Professor Robin Harris

Robin Harris [for biographical notes click Robin Harris' Research Group] served for the triennium beginning on 1 August 19891). He had joined the Department in 1984, bringing from the University of East Anglia an international profile in solid-state nuclear-magnetic-resonance spectroscopy. With the benefit of experience from the first twenty years of that new university’s growth, he added to the momentum of the Department’s emergence from the constraints of the 1970s and 1980s, sharpening its profile towards the Faculty of Science and the University’s executive.

In October 1989, directorates of undergraduate and graduate studies were created for the Board of Studies in Chemistry to improve the monitoring of students’ learning experience and the informing of teaching practice. At the same time, teachers of physical and theoretical chemistry aiding the assimilation of lectures began to meet larger groups of final-year undergraduates and to use worked examples; the move from tutorials (4-6 undergraduates) to workshops (14-24) spread to other teachers and second-year undergraduates. A rolling programme of Science-Faculty visits, which assessed the Department in May 1990, reported effective delivery of chemistry curricula. Undergraduates at the end of their second year were beginning to seek one-year placements in industry; those academically strong were supported and obtained concessions for an intercalated year, thus offsetting a small yet steady stream of intercalating undergraduates from other countries. In particular, the USA-based Institute of European Studies (IES) had been placing students at Durham from many states of the Union since the late 1960s. Each US entrant required a different curriculum, created by the Board's secretary by extracting groups of lectures, tutorials and laboratory sessions at various levels and devising specific examination papers. By the end of the triennium, successive appeals to the University’s executive had raised the chemistry-undergraduate admission quota from 69 to 93 and the Department's teachers were ready to contribute to two of the degree programmes for the first cohort (1992, October) of undergraduates at the Joint-University College on Teesside2).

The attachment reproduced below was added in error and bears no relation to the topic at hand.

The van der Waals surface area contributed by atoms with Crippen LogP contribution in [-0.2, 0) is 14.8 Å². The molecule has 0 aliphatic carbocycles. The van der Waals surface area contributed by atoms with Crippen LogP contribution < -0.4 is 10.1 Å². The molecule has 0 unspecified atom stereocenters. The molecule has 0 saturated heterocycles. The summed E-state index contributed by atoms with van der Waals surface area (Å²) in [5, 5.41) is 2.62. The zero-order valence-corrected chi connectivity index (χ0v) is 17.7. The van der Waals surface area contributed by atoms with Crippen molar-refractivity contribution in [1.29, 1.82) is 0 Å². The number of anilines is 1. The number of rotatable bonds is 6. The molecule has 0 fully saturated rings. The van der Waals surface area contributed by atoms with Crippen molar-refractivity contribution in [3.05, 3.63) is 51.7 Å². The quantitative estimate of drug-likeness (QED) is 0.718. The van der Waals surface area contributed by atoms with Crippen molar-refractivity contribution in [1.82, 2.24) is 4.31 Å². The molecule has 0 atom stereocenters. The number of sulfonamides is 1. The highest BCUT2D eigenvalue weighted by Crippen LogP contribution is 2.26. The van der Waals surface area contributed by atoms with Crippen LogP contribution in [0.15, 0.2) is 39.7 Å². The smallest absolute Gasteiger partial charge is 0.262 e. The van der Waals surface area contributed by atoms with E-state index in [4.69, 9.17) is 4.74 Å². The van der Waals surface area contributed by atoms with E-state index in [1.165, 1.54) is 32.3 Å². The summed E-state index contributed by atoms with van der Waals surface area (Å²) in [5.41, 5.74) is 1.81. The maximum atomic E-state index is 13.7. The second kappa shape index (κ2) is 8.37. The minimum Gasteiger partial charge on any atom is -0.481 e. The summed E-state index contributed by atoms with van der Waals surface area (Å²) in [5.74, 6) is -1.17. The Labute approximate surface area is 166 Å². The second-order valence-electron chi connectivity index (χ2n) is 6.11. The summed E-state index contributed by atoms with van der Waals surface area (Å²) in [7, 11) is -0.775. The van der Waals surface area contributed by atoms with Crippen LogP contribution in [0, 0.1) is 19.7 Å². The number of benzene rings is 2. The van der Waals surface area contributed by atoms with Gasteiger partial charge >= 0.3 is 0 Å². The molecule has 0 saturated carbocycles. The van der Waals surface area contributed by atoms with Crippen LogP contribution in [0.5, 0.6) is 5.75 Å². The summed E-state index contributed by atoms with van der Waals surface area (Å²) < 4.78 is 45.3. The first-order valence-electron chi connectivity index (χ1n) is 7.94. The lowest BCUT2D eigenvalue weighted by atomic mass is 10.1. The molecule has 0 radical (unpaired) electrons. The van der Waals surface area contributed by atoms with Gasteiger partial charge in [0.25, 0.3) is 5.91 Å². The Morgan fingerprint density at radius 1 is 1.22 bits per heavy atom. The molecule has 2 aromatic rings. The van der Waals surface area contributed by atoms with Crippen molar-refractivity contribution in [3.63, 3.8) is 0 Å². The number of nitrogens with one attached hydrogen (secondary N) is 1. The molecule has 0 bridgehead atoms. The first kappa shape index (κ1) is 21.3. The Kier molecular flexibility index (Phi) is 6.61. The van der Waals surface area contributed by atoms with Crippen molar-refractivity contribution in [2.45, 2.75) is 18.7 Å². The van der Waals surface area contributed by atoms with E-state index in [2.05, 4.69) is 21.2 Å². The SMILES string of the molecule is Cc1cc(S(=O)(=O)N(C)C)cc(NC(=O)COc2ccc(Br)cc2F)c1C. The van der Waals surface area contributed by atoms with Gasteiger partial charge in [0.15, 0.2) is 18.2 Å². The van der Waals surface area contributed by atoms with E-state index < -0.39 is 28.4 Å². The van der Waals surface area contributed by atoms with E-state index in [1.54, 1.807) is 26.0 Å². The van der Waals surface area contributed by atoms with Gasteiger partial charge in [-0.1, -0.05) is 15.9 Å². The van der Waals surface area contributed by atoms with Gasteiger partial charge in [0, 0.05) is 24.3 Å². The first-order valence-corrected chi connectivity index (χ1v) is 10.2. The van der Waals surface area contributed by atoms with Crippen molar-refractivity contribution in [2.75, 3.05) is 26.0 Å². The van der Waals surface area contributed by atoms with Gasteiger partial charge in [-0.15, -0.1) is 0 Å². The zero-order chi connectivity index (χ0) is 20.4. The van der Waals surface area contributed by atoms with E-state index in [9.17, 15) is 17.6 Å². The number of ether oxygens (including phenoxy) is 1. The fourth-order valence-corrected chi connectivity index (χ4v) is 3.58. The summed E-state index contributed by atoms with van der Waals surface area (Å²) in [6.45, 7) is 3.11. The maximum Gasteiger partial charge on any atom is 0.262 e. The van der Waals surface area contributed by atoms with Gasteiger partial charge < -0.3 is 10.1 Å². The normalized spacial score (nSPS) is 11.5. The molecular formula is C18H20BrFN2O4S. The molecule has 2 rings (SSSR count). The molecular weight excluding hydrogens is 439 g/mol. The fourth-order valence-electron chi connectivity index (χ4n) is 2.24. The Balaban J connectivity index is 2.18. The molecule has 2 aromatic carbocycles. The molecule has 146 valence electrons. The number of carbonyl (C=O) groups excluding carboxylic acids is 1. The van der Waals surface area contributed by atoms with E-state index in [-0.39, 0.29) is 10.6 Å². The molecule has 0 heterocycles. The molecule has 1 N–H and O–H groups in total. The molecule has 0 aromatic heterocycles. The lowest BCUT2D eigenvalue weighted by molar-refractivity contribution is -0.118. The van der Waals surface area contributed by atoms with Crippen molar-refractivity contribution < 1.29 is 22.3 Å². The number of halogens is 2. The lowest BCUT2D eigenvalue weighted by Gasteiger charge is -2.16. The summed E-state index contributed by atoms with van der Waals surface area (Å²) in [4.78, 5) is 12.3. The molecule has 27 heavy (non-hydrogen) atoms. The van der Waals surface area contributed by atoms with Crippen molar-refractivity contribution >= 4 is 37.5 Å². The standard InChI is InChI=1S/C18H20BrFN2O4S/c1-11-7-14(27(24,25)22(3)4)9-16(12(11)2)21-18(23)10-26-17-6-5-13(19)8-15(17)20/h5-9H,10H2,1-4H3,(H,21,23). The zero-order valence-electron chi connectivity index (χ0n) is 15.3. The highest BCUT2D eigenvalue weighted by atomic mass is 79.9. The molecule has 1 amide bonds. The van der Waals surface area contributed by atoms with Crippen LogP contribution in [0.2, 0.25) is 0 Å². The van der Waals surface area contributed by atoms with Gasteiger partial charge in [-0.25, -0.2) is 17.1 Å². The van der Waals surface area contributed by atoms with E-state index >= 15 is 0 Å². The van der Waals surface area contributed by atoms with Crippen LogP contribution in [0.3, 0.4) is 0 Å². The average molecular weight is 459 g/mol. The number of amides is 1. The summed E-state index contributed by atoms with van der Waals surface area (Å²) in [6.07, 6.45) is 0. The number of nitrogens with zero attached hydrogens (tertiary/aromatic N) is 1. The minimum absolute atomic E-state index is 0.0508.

Through the external appointments of Judith Howard to a chair and Patrick Steel to a lectureship, offsetting the resignation through ill health of Nick Canning, the number of research-group leaders on October 1 rose from 20 (1989) to 21 (1992); there was a synchronous growth in the intake of doctoral students from 28 to 42. Examinable lectures for first-year postgraduates were introduced (1990, January), and the preceding month saw the first assessed poster session for postgraduates in the second or third year of study. The triennium was marked by two internal promotions to professor (Williams, 1991; Parker, 1992) and two substantial research grants in the summer of 1989. The larger was awarded by the Science and Engineering Research Council to establish an interdisciplinary research centre (IRC) in polymer science and technology for collaborative research at the universities of Durham, Leeds and Bradford. Funded by block grant for six years from October 1, it had Professor Jim Feast as its Durham director, a readership (external appointment, 1989, Richards) resourced from funds released by establishment of the Courtaulds chair in 1989 Professor Kenneth Wade, and a relatively generous per-capita funding for researchers jeremy_hutson. The second, from Tioxide UK PLC, assisted the establishment in 1990 of a chair in crystallography and supported it from 1991 for four years as the Tioxide professorship in order to resume single-crystal X-ray diffraction work at Durham after the death in service of Dr Harry Shearer (1923-1979). The appointment of Judith Howard to the chair enhanced the Department's prestige twofold - it attracted a strong field of external candidates and gave the Board its first woman research-group leader. In 1985, the Government's Higher Education Council for England (HEFCE) had begun a rolling programme of assessments of research activity in universities. The calendar years of 1989-91 formed the third period of assessment, named the research-selectivity exercise. In 1992 (December), HEFCE announced a grade of 5 for the Department, the highest of five grades